With Standing Rock Sioux pipeline protest
Area tribes, local groups, national denominations express solidarity
Compiled from news reports, online sources, national and regional denominational websites and FaceBook.
Members of Inland Northwest tribes and leaders of national denominations have expressed solidarity with and gone to North Dakota to join the Standing Rock Sioux Tribe’s peaceful protest of the 1,170-mile Dakota Access Pipeline—carrying fracked oil from the Bakken shale fields of North Dakota to Peoria, Ill.
The pipeline would pass over sacred, ancestral land just north of the reservation, and under Lake Oahe on the Missouri River, the source of drinking water for the tribe and millions of others.
Protesters began gathering on federal land in April. Members of about 300 indigenous tribes from around the world have come, with at times 8,000 at the Oceti Sakowin Camp south of Bismarck.
On Oct. 25, the Texas-based developer told protesters, who set up a new camp on company land, to leave. Police and National Guard in riot gear evicted them on Oct. 27.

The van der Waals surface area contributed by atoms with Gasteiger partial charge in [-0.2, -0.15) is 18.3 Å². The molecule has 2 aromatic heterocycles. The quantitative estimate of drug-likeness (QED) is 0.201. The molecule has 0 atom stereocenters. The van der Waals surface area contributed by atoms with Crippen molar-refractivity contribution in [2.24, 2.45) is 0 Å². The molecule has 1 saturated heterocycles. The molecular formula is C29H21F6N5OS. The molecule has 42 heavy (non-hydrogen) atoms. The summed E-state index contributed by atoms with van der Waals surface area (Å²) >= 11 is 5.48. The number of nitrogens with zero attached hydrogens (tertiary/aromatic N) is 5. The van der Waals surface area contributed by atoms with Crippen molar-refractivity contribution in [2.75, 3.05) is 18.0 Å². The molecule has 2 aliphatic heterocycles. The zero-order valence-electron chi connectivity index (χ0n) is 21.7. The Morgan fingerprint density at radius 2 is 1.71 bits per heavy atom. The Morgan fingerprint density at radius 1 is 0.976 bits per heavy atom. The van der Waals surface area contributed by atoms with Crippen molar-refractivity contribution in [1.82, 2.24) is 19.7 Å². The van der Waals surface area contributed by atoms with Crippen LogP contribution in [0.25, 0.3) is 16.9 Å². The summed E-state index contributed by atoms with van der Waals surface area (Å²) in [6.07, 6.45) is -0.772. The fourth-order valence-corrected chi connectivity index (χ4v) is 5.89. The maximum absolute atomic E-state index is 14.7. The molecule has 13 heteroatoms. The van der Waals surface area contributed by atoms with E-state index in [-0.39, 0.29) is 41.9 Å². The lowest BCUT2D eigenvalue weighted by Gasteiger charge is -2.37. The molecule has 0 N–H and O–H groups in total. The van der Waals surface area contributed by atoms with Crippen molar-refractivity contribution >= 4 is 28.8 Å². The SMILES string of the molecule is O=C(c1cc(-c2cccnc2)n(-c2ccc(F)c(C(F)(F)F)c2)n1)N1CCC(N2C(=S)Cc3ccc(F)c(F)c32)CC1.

• Dave Archambault II, tribal chair of Standing Rock Sioux, said the creator instructed them to care for the land, water and all creation. Their rallying cry is “Water is life.” He is among 140 “protectors” who have been arrested, strip-searched and released.
• The Spokane City Council voted five to two on Oct. 4 to support peaceful protesters of the Dakota Access Pipeline (DAP).
• Democracy Now! editor Amy Goodman was arrested for trespassing while covering a Sept. 3 protest and response of DAP security guards with pepper spray and dogs. After her report went viral online, she was charged with rioting, but on Oct. 17 the judge dismissed the case, which Amy said was “a win for freedom of the press.”
• Twa-le Abrahamson-Swan of the Spokane Tribe has provided coverage on Facebook of her visits there.